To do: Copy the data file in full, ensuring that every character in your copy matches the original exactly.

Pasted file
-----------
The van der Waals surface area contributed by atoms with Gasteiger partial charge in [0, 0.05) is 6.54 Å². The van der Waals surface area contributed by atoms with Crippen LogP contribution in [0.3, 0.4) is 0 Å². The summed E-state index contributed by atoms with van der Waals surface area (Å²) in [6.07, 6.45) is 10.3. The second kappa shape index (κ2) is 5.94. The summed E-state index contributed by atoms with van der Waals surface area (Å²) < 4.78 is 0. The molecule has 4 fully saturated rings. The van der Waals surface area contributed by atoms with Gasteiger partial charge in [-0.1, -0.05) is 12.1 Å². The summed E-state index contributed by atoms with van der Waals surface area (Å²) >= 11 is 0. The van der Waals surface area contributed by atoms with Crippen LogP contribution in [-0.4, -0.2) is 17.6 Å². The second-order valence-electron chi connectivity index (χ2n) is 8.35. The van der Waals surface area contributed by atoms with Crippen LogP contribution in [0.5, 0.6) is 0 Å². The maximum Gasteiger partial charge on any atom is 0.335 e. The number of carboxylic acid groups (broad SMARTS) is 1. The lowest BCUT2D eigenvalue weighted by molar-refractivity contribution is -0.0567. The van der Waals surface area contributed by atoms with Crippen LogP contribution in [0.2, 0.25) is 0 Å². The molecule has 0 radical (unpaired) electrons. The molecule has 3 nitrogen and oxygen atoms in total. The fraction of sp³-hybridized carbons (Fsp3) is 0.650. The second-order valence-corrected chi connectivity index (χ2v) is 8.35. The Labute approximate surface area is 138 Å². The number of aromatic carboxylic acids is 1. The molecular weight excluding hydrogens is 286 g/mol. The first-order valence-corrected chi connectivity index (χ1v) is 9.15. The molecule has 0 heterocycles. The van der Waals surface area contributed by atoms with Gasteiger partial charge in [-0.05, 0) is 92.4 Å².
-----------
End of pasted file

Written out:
The van der Waals surface area contributed by atoms with Gasteiger partial charge in [0, 0.05) is 6.54 Å². The van der Waals surface area contributed by atoms with Crippen LogP contribution in [0.3, 0.4) is 0 Å². The summed E-state index contributed by atoms with van der Waals surface area (Å²) in [6.07, 6.45) is 10.3. The second kappa shape index (κ2) is 5.94. The summed E-state index contributed by atoms with van der Waals surface area (Å²) < 4.78 is 0. The molecule has 4 fully saturated rings. The van der Waals surface area contributed by atoms with Gasteiger partial charge in [-0.1, -0.05) is 12.1 Å². The summed E-state index contributed by atoms with van der Waals surface area (Å²) >= 11 is 0. The van der Waals surface area contributed by atoms with Crippen LogP contribution in [-0.4, -0.2) is 17.6 Å². The second-order valence-electron chi connectivity index (χ2n) is 8.35. The van der Waals surface area contributed by atoms with Crippen LogP contribution in [0.5, 0.6) is 0 Å². The maximum Gasteiger partial charge on any atom is 0.335 e. The number of carboxylic acid groups (broad SMARTS) is 1. The lowest BCUT2D eigenvalue weighted by molar-refractivity contribution is -0.0567. The van der Waals surface area contributed by atoms with Crippen LogP contribution in [0.2, 0.25) is 0 Å². The molecule has 0 radical (unpaired) electrons. The molecule has 3 nitrogen and oxygen atoms in total. The fraction of sp³-hybridized carbons (Fsp3) is 0.650. The second-order valence-corrected chi connectivity index (χ2v) is 8.35. The Labute approximate surface area is 138 Å². The number of aromatic carboxylic acids is 1. The molecular weight excluding hydrogens is 286 g/mol. The first-order valence-corrected chi connectivity index (χ1v) is 9.15. The molecule has 0 heterocycles. The van der Waals surface area contributed by atoms with Gasteiger partial charge in [-0.05, 0) is 92.4 Å².